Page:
2021 Lawn thread

2021 Lawn thread

Author
Discussion

dhutch

8,932 posts

167 months

Saturday 18th September
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You really shouldn't need to have sprinkler systems in the UK. Unless your growing very a specialised sports or ornamental lawn surely.

Superhoop

4,580 posts

163 months

Tuesday 21st September
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We seem to have a huge number of crane flies in the garden which I assume means that there are leather jacket larvae in the lawn.. I have ordered some Nemasys leather jacket killer.. will that actually kill them off, or is there anything else I can use to stop them trashing the lawn.?

kriggi

71 posts

193 months

Wednesday 22nd September
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We've been using the Leather Jacket killer nematodes for a few years now and they do work. Hasn't gotten rid of them completely but definitely reduced the amount significantly and we now have very little visual damage to the lawns.

You do have to keep up the treatment though, spring and autumn treatments every year or they will come back. We decided not to apply them one year and the lawn looked awful again. Think you need double the dose in the spring application and make sure you keep the lawn moist for a couple of weeks after application.

Stedman

6,786 posts

162 months

Wednesday 22nd September
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My grass has been well and truly neglected this month due to weather, holidays, and shifts! Off today and tomorrow so will start getting the length down before scarifying in a few days. Rain on Monday, lets hope it all goes to plan..

Humpy D

507 posts

165 months

Wednesday 22nd September
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Does anyone use those aerator sandals? Any good?

I've used a fork before but find it hard work and the sandals look a lot easier (apart from looking like Neil Armstrong walking on the moon!).

Patch1875

4,265 posts

102 months

Wednesday 22nd September
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Superhoop said:
We seem to have a huge number of crane flies in the garden which I assume means that there are leather jacket larvae in the lawn.. I have ordered some Nemasys leather jacket killer.. will that actually kill them off, or is there anything else I can use to stop them trashing the lawn.?
Should work fine keep following the instructions

r44flyer

362 posts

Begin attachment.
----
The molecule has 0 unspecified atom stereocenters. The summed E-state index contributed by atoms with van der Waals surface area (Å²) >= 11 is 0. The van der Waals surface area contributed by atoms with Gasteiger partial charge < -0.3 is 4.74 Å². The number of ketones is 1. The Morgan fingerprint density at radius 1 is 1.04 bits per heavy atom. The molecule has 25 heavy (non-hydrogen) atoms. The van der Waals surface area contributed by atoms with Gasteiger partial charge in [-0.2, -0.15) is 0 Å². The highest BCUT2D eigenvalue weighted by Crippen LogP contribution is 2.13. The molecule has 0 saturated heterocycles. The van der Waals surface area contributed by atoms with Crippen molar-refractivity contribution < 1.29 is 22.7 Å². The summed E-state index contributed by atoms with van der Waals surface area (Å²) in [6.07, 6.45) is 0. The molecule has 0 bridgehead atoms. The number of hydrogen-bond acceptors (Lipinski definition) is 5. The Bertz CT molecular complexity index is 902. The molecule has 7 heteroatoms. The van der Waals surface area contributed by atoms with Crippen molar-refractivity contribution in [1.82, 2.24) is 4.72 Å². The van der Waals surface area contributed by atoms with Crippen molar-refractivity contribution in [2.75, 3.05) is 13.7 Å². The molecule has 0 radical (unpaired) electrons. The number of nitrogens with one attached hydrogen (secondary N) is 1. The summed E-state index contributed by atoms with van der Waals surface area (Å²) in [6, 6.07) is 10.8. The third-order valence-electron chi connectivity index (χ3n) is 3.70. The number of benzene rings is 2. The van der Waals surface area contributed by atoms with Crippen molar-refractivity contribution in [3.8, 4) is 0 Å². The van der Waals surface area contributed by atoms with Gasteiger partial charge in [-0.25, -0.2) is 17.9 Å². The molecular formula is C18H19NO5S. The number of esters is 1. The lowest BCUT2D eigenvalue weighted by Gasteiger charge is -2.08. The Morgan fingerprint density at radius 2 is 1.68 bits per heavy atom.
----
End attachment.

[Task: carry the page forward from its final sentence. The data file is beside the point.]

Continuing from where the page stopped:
186 months

Wednesday 22nd September
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Humpy D said:
Does anyone use those aerator sandals? Any good?

I've used a fork before but find it hard work and the sandals look a lot easier (apart from looking like Neil Armstrong walking on the moon!).
They're a pain in the behind to use. I've got a Tudor one, which works very well... one not a million miles for you if you can be bothered.

https://www.ebay.co.uk/itm/274954438166

Dr Murdoch

2,997 posts

105 months

Wednesday 22nd September
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Unless you're willing to spend money on a machine, aerating is hard work!

Sandals - Hard work
Spring loader aerator - Hard work
Forking - Forking hard work!

snowandrocks

963 posts

112 months

Wednesday 22nd September
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I'm not convinced that the sandles are nearly as effective as properly using a fork.

A fork can not only be driven in much deeper, it can be levered back and fore to gently lift and open the soil structure. I don't bother with my current garden, it's quite rustic and too big to sensibly do by hand, but I had good results before.

Dr Mike Oxgreen

3,628 posts

135 months

Thursday 23rd September
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The sandals are much, much less hard work than sticking a fork in and wiggling. In fact I disagree that the sandals are hard work; they’re just slightly slow going (but not as slow as forking).

They are also much less hard work than a roller spiker when the ground is hard. It’s hard to get the roller spiker to penetrate hard ground properly, whereas with the sandals you’ve got your whole weight bearing down. But if the ground is moderately soft then the roller spiker is by far the quickest method.

Sticking a fork in and wiggling gives the best aeration with some decompaction, although it can result in a bumpy surface because you are lifting the soil slightly in little patches. And it’s the slowest and hardest work of all methods. It’s too much work to do it on a medium to large lawn.

So I use sandals to spike whenever I’ve left it too long and the ground has gone hard, but most of the time I spike using a roller.

I bought a spring-loaded hollow tine aerator once. One of the springs broke literally within five minutes. And it was almost impossible to penetrate hard ground.

For hollow tining, the best thing to do is hire a proper petrol-powered machine once a year, although I didn’t bother this year and the lawn’s recovered great from scarifying and overseeding.

joestifff

652 posts

76 months

Thursday 23rd September
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I haven't got round to hiring a hollow tine as yet. But I did get some fertiliser from Lawnsmith, which i've used previously.

The lawn is now nearly 6 months old. It looks far better from a distance as you can't see the clover, docks, thistles, holes that rabbits have been digging up, general undulation of the ground. Hopefully overseeding over the years will help these issues. It was never going to be a pristine lawn, but somewhere for the children to run about.

Long term I think I would like a robot mower, as cutting and strimming at least once a week, combined with the front lawn and hedges, takes a long time with my 16 inch wide Honda push along.